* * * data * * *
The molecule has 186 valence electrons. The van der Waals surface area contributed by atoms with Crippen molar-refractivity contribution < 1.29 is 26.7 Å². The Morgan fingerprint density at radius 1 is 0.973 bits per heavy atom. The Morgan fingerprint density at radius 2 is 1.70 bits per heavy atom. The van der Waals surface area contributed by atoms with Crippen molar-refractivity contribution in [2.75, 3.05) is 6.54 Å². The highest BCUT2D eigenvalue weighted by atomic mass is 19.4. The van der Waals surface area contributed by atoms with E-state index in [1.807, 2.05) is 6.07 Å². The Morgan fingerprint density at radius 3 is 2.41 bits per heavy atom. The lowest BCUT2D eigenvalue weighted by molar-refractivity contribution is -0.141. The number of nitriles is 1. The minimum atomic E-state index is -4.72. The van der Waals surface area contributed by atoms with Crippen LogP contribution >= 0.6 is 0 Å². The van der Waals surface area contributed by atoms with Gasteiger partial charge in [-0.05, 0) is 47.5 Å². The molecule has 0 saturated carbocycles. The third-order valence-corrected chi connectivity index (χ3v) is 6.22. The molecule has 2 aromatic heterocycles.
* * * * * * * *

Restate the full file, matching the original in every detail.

The molecule has 186 valence electrons. The van der Waals surface area contributed by atoms with Crippen molar-refractivity contribution < 1.29 is 26.7 Å². The Morgan fingerprint density at radius 1 is 0.973 bits per heavy atom. The Morgan fingerprint density at radius 2 is 1.70 bits per heavy atom. The van der Waals surface area contributed by atoms with Crippen molar-refractivity contribution in [2.75, 3.05) is 6.54 Å². The highest BCUT2D eigenvalue weighted by atomic mass is 19.4. The van der Waals surface area contributed by atoms with E-state index in [1.807, 2.05) is 6.07 Å². The Morgan fingerprint density at radius 3 is 2.41 bits per heavy atom. The lowest BCUT2D eigenvalue weighted by molar-refractivity contribution is -0.141. The number of nitriles is 1. The minimum atomic E-state index is -4.72. The van der Waals surface area contributed by atoms with Crippen LogP contribution >= 0.6 is 0 Å². The van der Waals surface area contributed by atoms with Gasteiger partial charge in [-0.05, 0) is 47.5 Å². The molecule has 0 saturated carbocycles. The third-order valence-corrected chi connectivity index (χ3v) is 6.22. The molecule has 2 aromatic heterocycles.